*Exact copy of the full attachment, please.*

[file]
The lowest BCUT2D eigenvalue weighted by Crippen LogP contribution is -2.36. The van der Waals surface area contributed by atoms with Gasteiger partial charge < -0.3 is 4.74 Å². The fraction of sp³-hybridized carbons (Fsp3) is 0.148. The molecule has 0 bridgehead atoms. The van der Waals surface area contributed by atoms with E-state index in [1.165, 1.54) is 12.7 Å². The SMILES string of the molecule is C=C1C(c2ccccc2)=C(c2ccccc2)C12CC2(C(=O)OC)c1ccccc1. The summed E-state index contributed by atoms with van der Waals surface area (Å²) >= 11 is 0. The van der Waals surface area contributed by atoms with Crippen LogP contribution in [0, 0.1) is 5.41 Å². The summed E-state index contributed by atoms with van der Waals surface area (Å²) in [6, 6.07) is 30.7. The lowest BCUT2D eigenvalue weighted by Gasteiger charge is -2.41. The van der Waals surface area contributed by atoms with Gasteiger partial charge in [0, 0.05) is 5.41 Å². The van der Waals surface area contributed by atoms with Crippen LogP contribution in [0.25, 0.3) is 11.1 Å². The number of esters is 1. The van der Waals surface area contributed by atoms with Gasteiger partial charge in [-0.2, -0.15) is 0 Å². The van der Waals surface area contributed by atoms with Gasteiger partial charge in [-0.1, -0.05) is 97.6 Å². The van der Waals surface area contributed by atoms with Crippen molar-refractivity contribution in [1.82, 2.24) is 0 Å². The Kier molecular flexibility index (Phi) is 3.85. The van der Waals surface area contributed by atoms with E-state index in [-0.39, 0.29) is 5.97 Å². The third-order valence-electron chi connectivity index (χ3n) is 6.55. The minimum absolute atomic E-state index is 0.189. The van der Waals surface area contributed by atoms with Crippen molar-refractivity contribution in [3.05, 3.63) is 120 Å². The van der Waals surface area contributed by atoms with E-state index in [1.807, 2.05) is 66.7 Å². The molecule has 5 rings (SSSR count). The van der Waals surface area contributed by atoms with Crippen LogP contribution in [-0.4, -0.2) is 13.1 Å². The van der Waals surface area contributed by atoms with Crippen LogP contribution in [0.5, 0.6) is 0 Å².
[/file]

The lowest BCUT2D eigenvalue weighted by Crippen LogP contribution is -2.36. The van der Waals surface area contributed by atoms with Gasteiger partial charge < -0.3 is 4.74 Å². The fraction of sp³-hybridized carbons (Fsp3) is 0.148. The molecule has 0 bridgehead atoms. The van der Waals surface area contributed by atoms with E-state index in [1.165, 1.54) is 12.7 Å². The SMILES string of the molecule is C=C1C(c2ccccc2)=C(c2ccccc2)C12CC2(C(=O)OC)c1ccccc1. The summed E-state index contributed by atoms with van der Waals surface area (Å²) >= 11 is 0. The van der Waals surface area contributed by atoms with Crippen LogP contribution in [0, 0.1) is 5.41 Å². The summed E-state index contributed by atoms with van der Waals surface area (Å²) in [6, 6.07) is 30.7. The lowest BCUT2D eigenvalue weighted by Gasteiger charge is -2.41. The van der Waals surface area contributed by atoms with Gasteiger partial charge in [0, 0.05) is 5.41 Å². The van der Waals surface area contributed by atoms with Crippen LogP contribution in [0.25, 0.3) is 11.1 Å². The number of esters is 1. The van der Waals surface area contributed by atoms with Gasteiger partial charge in [-0.2, -0.15) is 0 Å². The van der Waals surface area contributed by atoms with Gasteiger partial charge in [-0.1, -0.05) is 97.6 Å². The van der Waals surface area contributed by atoms with Crippen molar-refractivity contribution in [1.82, 2.24) is 0 Å². The Kier molecular flexibility index (Phi) is 3.85. The van der Waals surface area contributed by atoms with E-state index in [-0.39, 0.29) is 5.97 Å². The third-order valence-electron chi connectivity index (χ3n) is 6.55. The minimum absolute atomic E-state index is 0.189. The van der Waals surface area contributed by atoms with Crippen molar-refractivity contribution in [3.05, 3.63) is 120 Å². The van der Waals surface area contributed by atoms with E-state index in [1.807, 2.05) is 66.7 Å². The molecule has 5 rings (SSSR count). The van der Waals surface area contributed by atoms with Crippen LogP contribution in [-0.4, -0.2) is 13.1 Å². The van der Waals surface area contributed by atoms with Crippen LogP contribution in [0.5, 0.6) is 0 Å².